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Christina Tynkevych, director

“I was born in Kyiv, and I lived in different spots of Sviatoshyno district all my childhood. I left Kyiv and lived in London for six years in my youth. I studied film production. And after that, I had been living in Paris for a year and was engaged in arthouse film distribution.

My grandparents were the ordinary representatives of the Soviet intelligentsia. They were engineers, military representatives. My parents met at the institute of the national economy “Narhosp,” all my relatives lived in ordinary buildings of the 70th. I am not from a creative family, and I never let myself even think about the creative profession. After school, I entered the international relations faculty as I really loved history and politics. I knew languages well. But after a year of studying, it felt like a continuation of school and just wasting time on lectures. My romantic image of a Ukrainian diplomatist crashed due to the reality of bureaucracy, and I understood that I didn’t want to make it my life’s work.

When I was a teenager, I started taking photos and making videos and felts that it is something I want to connect my life with.

I am grateful to my parents that they didn’t make me finish university and advised me to know the value of time. When I was a sophomore, I left international relations and entered the University of the Arts in London (and then Westminster university) to study film production. In the beginning, I really liked the short form, and I saw myself in advertising, but in university, I met a mentor who showed me the world of documentary. It was Joram ten Brink (documentary director and producer, well-known for the movie “The Act of Killing”). Thanks to him, I took my first steps in the direction of a documentary that brought me to films based on games afterward. This year I am finishing postproduction of my future-length artistic debut “How’s Katia?”

Now I live in Olimpiyska. I feel comfortable in the city center. I lived a few years at Rusanivka (Kyiv residential area located on the left bank of the city), which I really love. Contrastively to other districts of Kyiv, this place has consistent building development with no random buildings. In addition, it is an island separated by the channel, kind of a microworld.

I returned because I want to make movies in Ukraine and about Ukraine. Staying abroad, I would have to tell stories about unfamiliar for me people.

When you create a character, you should understand the mentality and feel cultural subtlety in details and nuances. And we have a colossal number of untold stories. Our industry is only at the beginning of its way, and creating films here, you feel involved in an important process. I need to stay in the country, be inside the industry, apply for financing.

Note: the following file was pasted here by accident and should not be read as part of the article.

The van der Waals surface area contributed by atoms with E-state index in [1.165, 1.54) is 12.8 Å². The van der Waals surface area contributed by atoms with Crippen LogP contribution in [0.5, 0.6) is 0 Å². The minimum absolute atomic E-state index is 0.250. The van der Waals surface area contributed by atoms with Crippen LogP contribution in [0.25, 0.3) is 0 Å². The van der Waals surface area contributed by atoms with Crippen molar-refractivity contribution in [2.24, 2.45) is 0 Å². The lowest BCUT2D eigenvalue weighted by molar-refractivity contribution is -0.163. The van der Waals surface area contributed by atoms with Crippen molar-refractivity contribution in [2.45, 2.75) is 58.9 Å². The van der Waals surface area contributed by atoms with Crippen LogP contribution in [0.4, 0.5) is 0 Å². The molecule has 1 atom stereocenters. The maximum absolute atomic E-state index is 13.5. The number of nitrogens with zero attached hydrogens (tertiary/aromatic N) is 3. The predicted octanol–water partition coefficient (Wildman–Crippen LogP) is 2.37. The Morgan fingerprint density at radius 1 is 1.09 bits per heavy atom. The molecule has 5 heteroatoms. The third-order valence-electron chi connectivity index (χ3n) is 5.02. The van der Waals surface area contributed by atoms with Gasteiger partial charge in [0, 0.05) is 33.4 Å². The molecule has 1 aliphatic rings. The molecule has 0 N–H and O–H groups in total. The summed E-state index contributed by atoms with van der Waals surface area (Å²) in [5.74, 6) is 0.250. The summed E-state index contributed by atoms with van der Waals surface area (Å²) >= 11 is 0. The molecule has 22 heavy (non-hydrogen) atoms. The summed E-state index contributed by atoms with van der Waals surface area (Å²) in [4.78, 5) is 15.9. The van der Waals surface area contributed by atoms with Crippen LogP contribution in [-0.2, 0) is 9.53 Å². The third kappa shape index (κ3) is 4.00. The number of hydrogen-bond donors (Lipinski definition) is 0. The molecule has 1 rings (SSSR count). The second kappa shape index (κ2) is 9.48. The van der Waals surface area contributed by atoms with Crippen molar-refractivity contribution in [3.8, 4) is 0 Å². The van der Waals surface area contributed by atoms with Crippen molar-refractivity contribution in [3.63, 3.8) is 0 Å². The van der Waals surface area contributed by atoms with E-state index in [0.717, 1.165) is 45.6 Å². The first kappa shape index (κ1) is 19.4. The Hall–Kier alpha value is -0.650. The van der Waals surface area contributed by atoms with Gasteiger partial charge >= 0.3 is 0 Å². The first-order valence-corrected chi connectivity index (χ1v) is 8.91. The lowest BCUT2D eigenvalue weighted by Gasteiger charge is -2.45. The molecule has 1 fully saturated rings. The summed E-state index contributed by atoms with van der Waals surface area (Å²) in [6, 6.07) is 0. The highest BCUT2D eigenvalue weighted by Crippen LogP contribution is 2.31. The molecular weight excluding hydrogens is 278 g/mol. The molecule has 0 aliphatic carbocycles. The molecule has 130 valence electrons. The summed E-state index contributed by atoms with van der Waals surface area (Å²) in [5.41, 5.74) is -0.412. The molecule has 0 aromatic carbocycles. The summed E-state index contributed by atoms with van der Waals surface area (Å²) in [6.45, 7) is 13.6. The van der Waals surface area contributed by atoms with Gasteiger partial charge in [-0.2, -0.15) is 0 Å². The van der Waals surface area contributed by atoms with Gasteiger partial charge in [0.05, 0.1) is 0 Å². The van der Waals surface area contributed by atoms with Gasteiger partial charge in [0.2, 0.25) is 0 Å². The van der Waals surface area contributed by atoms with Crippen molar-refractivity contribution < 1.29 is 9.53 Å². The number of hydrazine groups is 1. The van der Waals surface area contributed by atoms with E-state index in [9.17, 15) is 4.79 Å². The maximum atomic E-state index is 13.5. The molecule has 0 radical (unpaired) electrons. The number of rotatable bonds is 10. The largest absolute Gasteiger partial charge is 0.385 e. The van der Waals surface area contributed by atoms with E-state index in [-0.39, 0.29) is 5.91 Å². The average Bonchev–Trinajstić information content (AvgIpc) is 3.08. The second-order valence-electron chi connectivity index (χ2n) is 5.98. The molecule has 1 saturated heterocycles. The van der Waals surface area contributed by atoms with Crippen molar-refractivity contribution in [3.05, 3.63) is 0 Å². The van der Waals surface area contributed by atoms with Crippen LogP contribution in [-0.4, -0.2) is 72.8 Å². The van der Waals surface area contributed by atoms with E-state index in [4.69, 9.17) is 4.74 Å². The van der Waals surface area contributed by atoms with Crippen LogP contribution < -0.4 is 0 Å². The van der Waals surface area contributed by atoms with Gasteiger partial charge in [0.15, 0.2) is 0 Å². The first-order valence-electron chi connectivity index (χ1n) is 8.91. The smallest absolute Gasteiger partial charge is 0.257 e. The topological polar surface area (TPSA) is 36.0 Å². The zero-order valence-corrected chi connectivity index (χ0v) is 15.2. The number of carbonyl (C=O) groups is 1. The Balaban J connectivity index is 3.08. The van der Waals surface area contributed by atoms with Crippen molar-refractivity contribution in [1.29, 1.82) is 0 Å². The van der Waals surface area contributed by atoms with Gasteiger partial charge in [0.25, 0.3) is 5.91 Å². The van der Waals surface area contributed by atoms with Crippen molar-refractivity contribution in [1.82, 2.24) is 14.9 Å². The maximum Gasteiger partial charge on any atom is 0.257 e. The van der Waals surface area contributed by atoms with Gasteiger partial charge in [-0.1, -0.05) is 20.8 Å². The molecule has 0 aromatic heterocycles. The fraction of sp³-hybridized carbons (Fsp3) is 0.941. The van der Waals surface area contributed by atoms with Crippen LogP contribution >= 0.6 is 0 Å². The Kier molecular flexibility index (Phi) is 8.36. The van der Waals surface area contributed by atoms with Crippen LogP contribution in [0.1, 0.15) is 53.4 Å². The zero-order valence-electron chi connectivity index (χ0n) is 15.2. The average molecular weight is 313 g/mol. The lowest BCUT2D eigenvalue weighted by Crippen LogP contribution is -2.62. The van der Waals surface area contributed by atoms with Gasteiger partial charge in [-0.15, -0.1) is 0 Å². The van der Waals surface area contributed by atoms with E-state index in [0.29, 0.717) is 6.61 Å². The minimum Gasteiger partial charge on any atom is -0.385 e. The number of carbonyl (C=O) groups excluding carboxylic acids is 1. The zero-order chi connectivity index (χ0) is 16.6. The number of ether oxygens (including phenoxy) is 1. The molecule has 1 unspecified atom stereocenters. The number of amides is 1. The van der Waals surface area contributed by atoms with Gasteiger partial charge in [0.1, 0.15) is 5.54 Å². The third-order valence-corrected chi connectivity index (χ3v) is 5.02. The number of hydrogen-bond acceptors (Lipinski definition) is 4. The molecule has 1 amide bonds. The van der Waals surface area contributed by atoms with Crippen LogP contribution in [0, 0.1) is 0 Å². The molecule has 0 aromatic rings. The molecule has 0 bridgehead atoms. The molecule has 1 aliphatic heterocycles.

The movie I am finishing now is a social drama. Muddling in it for three years, I felt a big impulse to shoot an easy film…The general condition of Kyiv after the quarantine year seems to me rather fallen, and I would really want to create an atmosphere of a very cozy city, a cinematographic and romantic city. Where young people live, love, create.

I like observing people from the window. Who is this person, where did this person come from, and where is this person going? Inside any megalopolis, you can build many different lives and bubbles and create your microworld and communication structure. We live in one space, but they may be very different.

The city may be different. It depends on inner self-perception.

Of course, the image of clogging irritates me the same as it irritates others, but I found myself thinking that it is a kind of Kyiv's nature that we cannot escape from. Foreigners who come here don’t even take it as ugliness but a trait. The USSR period contributed to the destruction of Ukrainian culture and becoming an independent county. We had to recreate this culture. We replicate many things and try to do it “…just like…”. But I think that it is a temporary period. Just like in art, you come to your style through following, so I try to look at everything from a new side for me and try to love it somehow. Everything we have is to accept the city with all flaws as it is also a living organization.

Kyiv is a home for me that you don’t choose. There is a flat where you grew and a flat that you build for yourself. Thus, Kyiv is the first option. The family flat is filled with memories and coziness, but a tap in the bathroom is leaking, and you don’t like wallpapers in your bedroom.

I was raised in an independent Ukraine when I was a child. I was at Orange Revolution with my parents. I was born at the beginning of the 90th and matured together with the country. The nature of patriotism, love for the homeland, national identification always interested me. Experiencing life outside of Ukraine, all these questions accumulate only more because of immigration, and you lose a feeling of home. You move, change, and you can’t feel accepted. And living in different places and cities you absorb elements of an unfamiliar culture and, accordingly, you become a stranger in your country.

I have two documentary movies that I try to hunt down what is homeland and nationality in the 21st century and a modern globalized world, firstly for myself. As a result, I concluded that I don’t owe my country anything for being born here.

But I owe this country for living here. Nowadays, when world boundaries are very conditional, everyone can choose where to live. But when selecting the place you feel comfortable at, you should care about it, love it and be responsible for it.”

Christina Tynkevych, director.


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